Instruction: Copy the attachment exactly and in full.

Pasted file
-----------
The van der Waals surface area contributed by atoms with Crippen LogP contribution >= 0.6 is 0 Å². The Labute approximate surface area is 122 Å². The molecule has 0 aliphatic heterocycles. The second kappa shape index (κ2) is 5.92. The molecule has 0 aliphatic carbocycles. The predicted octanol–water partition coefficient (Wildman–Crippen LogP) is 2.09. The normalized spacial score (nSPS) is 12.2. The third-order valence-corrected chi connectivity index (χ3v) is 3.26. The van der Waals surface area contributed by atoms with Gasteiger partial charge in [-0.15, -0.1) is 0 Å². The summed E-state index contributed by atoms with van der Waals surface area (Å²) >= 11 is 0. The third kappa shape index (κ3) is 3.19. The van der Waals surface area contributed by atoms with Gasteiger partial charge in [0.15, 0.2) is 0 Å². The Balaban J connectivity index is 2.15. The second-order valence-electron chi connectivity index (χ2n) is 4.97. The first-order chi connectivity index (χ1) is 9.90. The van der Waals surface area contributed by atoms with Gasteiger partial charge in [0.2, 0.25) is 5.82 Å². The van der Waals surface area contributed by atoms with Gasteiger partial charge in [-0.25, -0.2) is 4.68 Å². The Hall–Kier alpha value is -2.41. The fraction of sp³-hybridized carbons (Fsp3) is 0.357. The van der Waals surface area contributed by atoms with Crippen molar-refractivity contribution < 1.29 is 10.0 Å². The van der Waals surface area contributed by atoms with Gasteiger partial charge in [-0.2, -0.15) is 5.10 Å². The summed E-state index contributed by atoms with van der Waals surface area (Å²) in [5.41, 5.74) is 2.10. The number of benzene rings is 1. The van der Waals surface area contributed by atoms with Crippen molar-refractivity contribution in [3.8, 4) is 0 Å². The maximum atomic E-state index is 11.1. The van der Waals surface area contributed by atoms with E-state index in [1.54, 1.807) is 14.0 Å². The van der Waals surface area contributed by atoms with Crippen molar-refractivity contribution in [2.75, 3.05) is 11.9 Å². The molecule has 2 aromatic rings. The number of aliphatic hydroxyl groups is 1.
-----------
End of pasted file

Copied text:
The van der Waals surface area contributed by atoms with Crippen LogP contribution >= 0.6 is 0 Å². The Labute approximate surface area is 122 Å². The molecule has 0 aliphatic heterocycles. The second kappa shape index (κ2) is 5.92. The molecule has 0 aliphatic carbocycles. The predicted octanol–water partition coefficient (Wildman–Crippen LogP) is 2.09. The normalized spacial score (nSPS) is 12.2. The third-order valence-corrected chi connectivity index (χ3v) is 3.26. The van der Waals surface area contributed by atoms with Gasteiger partial charge in [-0.15, -0.1) is 0 Å². The summed E-state index contributed by atoms with van der Waals surface area (Å²) >= 11 is 0. The third kappa shape index (κ3) is 3.19. The van der Waals surface area contributed by atoms with Gasteiger partial charge in [0.15, 0.2) is 0 Å². The Balaban J connectivity index is 2.15. The second-order valence-electron chi connectivity index (χ2n) is 4.97. The first-order chi connectivity index (χ1) is 9.90. The van der Waals surface area contributed by atoms with Gasteiger partial charge in [0.2, 0.25) is 5.82 Å². The van der Waals surface area contributed by atoms with Gasteiger partial charge in [-0.25, -0.2) is 4.68 Å². The Hall–Kier alpha value is -2.41. The fraction of sp³-hybridized carbons (Fsp3) is 0.357. The van der Waals surface area contributed by atoms with Crippen molar-refractivity contribution < 1.29 is 10.0 Å². The van der Waals surface area contributed by atoms with Gasteiger partial charge in [-0.2, -0.15) is 5.10 Å². The summed E-state index contributed by atoms with van der Waals surface area (Å²) in [5.41, 5.74) is 2.10. The number of benzene rings is 1. The van der Waals surface area contributed by atoms with Crippen molar-refractivity contribution in [3.8, 4) is 0 Å². The maximum atomic E-state index is 11.1. The van der Waals surface area contributed by atoms with E-state index in [1.54, 1.807) is 14.0 Å². The van der Waals surface area contributed by atoms with Crippen molar-refractivity contribution in [2.75, 3.05) is 11.9 Å². The molecule has 2 aromatic rings. The number of aliphatic hydroxyl groups is 1.